When hanging a door, colonial door trim (casing) may be a style to think about. Colonial is just one of the door casing styles available but is highly popular and fairly easy to install. The casing is the decorative wood around the door framework, or jamb. The casing can be matched to the style of the room, such as colonial door casings. This can add a whole new look to the room as well as the door itself. It really makes all the difference and serves a dual purpose to boot.
Wood Species Available
Door casing is available in various types of materials. The most common is natural wood like maple, cedar, oak or pine. Exotic woods can be found as well, so it just depends on your job budget or customer requirements. The wood has all the natural wood aspects and character marks, so great care must be taken when cutting. Watch for knots and other imperfections that could inhibit the cuts needed.
One way to avoid that problem with door casing is to consider MDF (medium density fiberboard) as an alternative. The MDF material looks and acts like wood, but is actually a synthetic material that does not have the cutting challenges that can be presented by natural wood door casing styles.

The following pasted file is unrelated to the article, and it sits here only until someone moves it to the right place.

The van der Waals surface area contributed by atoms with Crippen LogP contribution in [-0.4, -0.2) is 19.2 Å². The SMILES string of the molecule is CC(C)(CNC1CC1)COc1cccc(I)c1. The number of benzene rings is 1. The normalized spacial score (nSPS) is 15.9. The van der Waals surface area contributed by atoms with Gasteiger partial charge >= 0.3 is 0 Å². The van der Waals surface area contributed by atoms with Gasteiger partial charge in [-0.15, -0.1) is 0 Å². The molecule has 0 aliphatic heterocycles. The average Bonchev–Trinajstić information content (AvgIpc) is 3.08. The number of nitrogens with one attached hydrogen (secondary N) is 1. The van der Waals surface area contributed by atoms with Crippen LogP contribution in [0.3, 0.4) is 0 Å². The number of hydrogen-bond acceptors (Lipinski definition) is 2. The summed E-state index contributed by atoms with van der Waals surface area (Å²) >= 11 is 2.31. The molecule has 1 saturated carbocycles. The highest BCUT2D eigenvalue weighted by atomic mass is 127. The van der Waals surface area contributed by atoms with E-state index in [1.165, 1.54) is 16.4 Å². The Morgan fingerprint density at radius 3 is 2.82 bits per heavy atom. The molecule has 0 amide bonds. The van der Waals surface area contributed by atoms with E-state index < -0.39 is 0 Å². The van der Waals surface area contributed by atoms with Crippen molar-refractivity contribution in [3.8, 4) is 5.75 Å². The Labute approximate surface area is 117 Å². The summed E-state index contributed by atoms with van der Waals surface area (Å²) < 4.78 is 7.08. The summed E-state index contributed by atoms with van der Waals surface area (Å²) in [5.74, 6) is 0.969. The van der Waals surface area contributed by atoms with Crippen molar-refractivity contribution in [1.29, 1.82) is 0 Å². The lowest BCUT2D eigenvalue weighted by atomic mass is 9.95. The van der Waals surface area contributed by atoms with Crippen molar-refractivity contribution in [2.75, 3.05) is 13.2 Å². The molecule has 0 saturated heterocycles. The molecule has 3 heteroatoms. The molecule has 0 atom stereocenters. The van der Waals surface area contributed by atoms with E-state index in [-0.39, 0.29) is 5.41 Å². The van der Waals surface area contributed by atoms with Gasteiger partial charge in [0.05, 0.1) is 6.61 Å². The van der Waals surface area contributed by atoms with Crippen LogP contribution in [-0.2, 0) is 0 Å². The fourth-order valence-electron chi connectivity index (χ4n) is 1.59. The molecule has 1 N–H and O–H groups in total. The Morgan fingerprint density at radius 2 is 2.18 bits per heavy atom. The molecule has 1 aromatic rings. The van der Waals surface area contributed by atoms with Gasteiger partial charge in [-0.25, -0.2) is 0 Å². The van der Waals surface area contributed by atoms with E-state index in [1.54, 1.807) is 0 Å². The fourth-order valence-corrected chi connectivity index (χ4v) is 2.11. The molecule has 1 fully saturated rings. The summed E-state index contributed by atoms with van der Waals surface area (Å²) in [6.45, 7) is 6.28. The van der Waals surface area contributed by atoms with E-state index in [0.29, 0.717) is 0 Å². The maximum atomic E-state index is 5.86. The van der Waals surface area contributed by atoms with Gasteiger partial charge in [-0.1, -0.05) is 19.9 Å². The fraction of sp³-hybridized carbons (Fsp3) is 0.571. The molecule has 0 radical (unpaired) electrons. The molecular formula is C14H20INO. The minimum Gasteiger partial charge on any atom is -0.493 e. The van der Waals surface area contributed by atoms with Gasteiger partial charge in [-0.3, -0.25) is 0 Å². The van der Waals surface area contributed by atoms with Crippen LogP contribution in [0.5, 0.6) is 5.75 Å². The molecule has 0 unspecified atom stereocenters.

Natural wood casings resemble baseboard material, but are not nearly as long. The way it is cut, routed or designed makes the room just pop when the right door casing styles are selected. Many people ask for colonial door trim (casing) due to the look it lends to the room. Colonial door casing styles give the finished job a sort of old world, classic feel and look. This is very desirable.
Door Trim Benefits
But aside from the look after installation, the door casing offers another benefit that is more appreciated by the finish carpenter. It can be used to conceal the work around the door jambs. There is typically a small space or gap between the doorframe and the structure in which it resides. In this application, the colonial door casing will conceal those gaps and spaces.
Painted Or Stained
Most door casings, including colonial door trim (casing) styles, are purchased already primed. These can be painted prior to installation to complete the door nicely and easily. It is possible to paint them after installation, but this takes a great deal of care and preparation. The chance of getting paint somewhere it doesnt belong is greater with this method, so painting prior to use is sometimes just easier.
All natural wood door casings can be acquired unfinished or unprimed. These can then be stained to match the remainder of the work. Again, this is best done before installation. The good part of this is the ability to exactly match the baseboards and other wood work in the room.
Door casing styles, especially those of the colonial variety, are a lovely way to accent the door while covering the construction work around the door jambs.